CPUC Staff Recommends $2.25 Billion Penalty Against PG&E for Pipeline Rupture

The Safety and Enforcement Division of the California Public Utilities Commission (CPUC) recommended that the CPUC impose a total $2.25 billion penalty against Pacific Gas and Electric Company (PG&E) for the September 9, 2010, PG&E pipeline rupture in San Bruno, California.

If the recommendation is adopted by the CPUC, it would be the largest penalty ever levied by a state regulator.

“I am recommending the highest penalty possible against PG&E, without compromising safety and I want every penny of it to go toward making PG&E’s system safer,” said Brigadier General (CA) Jack Hagan, the Director of the CPUC’s Safety and Enforcement Division.

The Safety and Enforcement Division’s recommendation calls for the $2.25 billion penalty to be used solely for safety purposes.

The Safety and Enforcement Division says that the death toll, physical injuries, and extensive damage to homes by the pipeline blast is unsurpassed in its severity and PG&E’s failures are long and reprehensible.

“There is no amount of money that will bring back the eight people who tragically lost their lives in the pipeline blast or heal the lasting wounds to the people of San Bruno,” General Hagan said. “All we can do is make sure such a tragedy does not happen again.  I listened to legislators and the public and determined that every single dollar available from PG&E should go straight to efforts that will ensure safety.”

“The recommendation is what the Safety and Enforcement Division believes is the maximum financial penalty that can be imposed on PG&E shareholders without compromising safety. This is a penalty far greater than the CPUC, or any other state regulatory body, has ever assessed.”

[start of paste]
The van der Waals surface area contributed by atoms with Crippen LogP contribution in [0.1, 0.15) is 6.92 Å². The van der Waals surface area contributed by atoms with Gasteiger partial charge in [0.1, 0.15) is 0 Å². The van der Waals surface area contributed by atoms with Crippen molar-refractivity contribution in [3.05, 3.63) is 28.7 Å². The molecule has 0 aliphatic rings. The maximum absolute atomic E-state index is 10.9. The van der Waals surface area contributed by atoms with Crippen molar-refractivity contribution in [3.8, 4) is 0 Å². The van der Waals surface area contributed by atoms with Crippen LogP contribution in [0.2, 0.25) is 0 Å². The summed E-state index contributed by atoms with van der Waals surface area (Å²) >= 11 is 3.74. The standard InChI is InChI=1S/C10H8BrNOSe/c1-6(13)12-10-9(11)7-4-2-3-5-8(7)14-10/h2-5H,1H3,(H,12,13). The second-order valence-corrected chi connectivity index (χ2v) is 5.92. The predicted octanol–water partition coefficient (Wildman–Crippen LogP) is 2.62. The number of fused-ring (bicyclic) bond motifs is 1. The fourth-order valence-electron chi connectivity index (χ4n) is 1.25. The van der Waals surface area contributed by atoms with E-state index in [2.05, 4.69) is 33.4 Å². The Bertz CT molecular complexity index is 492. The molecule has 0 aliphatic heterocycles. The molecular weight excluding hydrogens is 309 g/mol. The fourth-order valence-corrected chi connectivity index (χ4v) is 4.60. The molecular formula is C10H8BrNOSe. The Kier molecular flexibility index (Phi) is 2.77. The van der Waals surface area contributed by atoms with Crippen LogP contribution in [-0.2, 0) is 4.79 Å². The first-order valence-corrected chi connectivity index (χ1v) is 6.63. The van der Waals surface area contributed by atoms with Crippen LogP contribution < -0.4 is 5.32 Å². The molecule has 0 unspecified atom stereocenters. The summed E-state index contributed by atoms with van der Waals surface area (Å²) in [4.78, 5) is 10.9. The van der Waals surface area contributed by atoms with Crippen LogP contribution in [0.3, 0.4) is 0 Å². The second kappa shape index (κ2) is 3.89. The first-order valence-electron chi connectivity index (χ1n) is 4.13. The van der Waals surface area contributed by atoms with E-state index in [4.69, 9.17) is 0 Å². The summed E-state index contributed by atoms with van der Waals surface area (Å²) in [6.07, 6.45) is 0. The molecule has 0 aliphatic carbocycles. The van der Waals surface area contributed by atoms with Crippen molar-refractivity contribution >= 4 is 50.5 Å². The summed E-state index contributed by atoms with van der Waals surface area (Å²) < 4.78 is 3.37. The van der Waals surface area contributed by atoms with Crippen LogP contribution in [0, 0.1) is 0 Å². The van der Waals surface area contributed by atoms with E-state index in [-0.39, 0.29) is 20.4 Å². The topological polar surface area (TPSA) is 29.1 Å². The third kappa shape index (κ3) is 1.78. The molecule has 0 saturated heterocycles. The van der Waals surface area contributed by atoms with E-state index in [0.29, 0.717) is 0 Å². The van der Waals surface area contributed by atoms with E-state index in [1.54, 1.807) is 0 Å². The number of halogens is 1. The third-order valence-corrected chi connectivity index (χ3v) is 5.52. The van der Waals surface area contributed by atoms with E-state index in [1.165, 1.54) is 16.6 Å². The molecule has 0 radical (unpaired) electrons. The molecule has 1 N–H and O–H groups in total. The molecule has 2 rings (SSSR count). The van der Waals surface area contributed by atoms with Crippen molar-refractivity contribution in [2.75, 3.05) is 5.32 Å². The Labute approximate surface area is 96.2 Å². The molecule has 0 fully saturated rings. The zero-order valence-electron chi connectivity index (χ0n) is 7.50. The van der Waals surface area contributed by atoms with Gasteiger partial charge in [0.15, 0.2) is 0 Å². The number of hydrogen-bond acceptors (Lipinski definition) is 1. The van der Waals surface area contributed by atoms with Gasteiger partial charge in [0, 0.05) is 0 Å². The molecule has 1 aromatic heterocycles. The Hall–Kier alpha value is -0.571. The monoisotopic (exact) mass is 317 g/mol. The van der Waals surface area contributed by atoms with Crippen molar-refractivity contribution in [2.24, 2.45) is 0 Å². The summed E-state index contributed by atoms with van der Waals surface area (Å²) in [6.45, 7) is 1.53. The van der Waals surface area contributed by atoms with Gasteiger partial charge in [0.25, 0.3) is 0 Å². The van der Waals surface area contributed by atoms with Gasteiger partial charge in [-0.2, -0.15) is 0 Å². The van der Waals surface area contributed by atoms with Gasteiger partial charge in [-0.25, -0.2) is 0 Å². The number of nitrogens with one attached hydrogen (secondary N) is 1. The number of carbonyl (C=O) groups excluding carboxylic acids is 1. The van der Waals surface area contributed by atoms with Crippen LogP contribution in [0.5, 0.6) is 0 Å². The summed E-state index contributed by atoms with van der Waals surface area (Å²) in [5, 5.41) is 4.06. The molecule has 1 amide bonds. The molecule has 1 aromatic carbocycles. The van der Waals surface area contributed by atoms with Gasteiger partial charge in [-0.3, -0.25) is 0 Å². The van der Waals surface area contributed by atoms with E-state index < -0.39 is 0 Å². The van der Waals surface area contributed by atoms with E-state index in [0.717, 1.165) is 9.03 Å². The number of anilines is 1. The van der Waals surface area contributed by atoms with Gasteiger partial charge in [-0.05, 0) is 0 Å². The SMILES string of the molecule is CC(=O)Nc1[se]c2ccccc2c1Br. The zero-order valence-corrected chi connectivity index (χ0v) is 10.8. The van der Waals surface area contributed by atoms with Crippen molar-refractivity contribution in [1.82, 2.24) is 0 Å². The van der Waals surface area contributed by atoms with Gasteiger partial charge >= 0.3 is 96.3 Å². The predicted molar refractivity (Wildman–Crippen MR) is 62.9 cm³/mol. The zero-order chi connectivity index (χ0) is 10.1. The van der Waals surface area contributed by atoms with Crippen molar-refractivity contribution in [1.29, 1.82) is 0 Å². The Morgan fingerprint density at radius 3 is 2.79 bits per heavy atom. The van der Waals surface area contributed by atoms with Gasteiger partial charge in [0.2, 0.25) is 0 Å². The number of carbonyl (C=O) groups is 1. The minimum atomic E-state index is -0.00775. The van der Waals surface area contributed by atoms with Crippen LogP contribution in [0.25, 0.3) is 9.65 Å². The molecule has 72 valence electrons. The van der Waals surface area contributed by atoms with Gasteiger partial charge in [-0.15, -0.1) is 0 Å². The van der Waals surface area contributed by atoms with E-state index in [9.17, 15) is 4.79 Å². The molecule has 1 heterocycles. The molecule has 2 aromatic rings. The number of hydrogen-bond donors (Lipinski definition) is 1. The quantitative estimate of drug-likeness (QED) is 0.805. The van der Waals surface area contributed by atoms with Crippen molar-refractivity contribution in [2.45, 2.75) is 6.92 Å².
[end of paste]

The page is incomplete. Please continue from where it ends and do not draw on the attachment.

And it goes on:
The recommended penalty payment would encompass monies PG&E already has been ordered to spend on safety enhancements, as well as future safety investments.

Under the Safety and Enforcement Division’s recommendation, the $2.25 billion penalty would be directed toward Phase I and Phase II of PG&E’s Pipeline Safety Enhancement Plan.

The money would come out of shareholder funds and would not be paid by ratepayers.

Likewise, any capital investments by PG&E would be excluded from the utility’s rate base, for ratemaking purposes.

Since the September 2010 pipeline rupture, PG&E has said that it has invested upwards of $1 billion in safety activities such as pipeline test or replacement, installation of safety values, verification audits and inspections, and development of safety management systems.

The recommended penalty amount would include these expenditures plus future safety expenses, up to a total of $2.25 billion.

Under the recommendation made today, PG&E also would be subject to audits to ensure the company does not underspend in any other areas of their operations that affect safety to off-set any of these expenditures.

The recommendation calls for an independent third-party to oversee the funds to ensure they are spent wholly and appropriately.

“The CPUC itself must recognize its contribution to the lax safety culture that directly led to the unsafe conditions resulting in the explosion,” General Hagan said.

“PG&E was not operating safely, and we at the CPUC did not do enough to spot this.  PG&E failed to know, failed to test, failed to prioritize safety in its gas system integrity management program. But the CPUC, its staff, and all intervening parties failed as well to do their job to ensure safety of the natural gas system. This is the harsh lesson of the pipeline rupture.  We must never fail to keep it foremost in our minds.”

If the recommendation is adopted by the CPUC, it would be the largest penalty ever levied by a state regulatory body in the U.S.

The largest CPUC safety related penalty imposed in the past was a $38 million penalty against PG&E as a result of a natural gas explosion on December 24, 2008, in Rancho Cordova, Calif.

Nationally, the largest penalty under federal pipeline safety laws was $101.5 million for an explosion on the El Paso Natural Gas pipeline in New Mexico in August 2000.

A CPUC decision is expected in late summer.

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